One SA Movement leader Mmusi Maimane has rejected Finance Minister Tito Mboweni’s call for a postponement of this year’s local government elections.
Mboweni made the call via Twitter on Sunday, barely two weeks after President Cyril Ramaphosa announced that South Africa will hold the elections on 27 October 2021.
‘Postpone and save lives’
“You don’t need a PhD to see the dangers of gatherings, election rallies, door-to-door campaigning and voting lines. Postpone this thing and save lives!! The world won’t end!! I am not attending any rally or any face-to-face meeting. Thank you,” he tweeted.
However, Maimane referred to Mboweni’s call as “garlic-flavoured fear” – a tongue-in-cheek reference to the latter’s famous love for garlic.
“That’s garlic-flavoured fear. I think the people must vote as soon as possible,” the former DA leader tweeted in response.
“A strong message must be sent to the ANC government that has been looting during a pandemic, a government that has botched the vaccine rollout. We must have COVID-19-safe elections this October.”
The One SA Movement announced earlier this year that it will support independent candidates, “chosen by their communities, to stand for election as ward councillors in this year’s local government elections.”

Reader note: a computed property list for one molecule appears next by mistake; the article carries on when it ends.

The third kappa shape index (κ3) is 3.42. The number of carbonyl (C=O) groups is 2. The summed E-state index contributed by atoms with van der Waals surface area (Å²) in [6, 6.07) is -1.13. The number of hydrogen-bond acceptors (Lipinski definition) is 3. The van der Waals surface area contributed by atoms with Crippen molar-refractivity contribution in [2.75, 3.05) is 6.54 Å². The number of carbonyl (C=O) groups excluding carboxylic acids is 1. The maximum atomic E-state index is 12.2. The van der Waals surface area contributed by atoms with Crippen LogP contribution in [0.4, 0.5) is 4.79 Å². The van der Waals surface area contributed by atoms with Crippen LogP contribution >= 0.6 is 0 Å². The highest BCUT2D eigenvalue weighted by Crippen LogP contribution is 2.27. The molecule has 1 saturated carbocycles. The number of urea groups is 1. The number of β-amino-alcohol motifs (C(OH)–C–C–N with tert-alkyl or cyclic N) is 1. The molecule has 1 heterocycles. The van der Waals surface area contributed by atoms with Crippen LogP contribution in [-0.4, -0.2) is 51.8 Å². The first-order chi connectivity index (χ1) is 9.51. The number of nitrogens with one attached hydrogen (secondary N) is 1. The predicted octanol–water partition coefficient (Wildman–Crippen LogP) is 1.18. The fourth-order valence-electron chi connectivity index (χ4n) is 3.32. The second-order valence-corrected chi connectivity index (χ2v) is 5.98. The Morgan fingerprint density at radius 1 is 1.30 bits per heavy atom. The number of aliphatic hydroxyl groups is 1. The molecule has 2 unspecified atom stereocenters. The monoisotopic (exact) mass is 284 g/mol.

Although EFF has also voiced support for postponing the elections, two of its leaders, Floyd Shivambu and Dr Mbuyiseni Ndlozi, criticised Mboweni’s tweet.
“This is pure and disgusting opportunism. Your President @CyrilRamaphosa announced elections and refused to listen to genuine calls for a different approach and your officials dishonestly handled discussions with political parties concerning this,” Shivambu wrote.
Ndlozi urged Mboweni to raise his concerns with Ramaphosa because he’s the one who “declared elections.”
He added, “You sit with him in Cabinet, drink garlic juice with him and go shoe shopping together. Instead of telling him to postpone elections due to COVID-19, you are here irritating us as if you care.”
In a follow-up tweet later on Sunday, Mboweni stood by his call. “People who want to suppress discussion, conversation and debate by pooling rank are in my view the most dangerous for democratic societies,” he wrote.
“Differ but debate! Don’t threaten somebody who has a different view to yours.”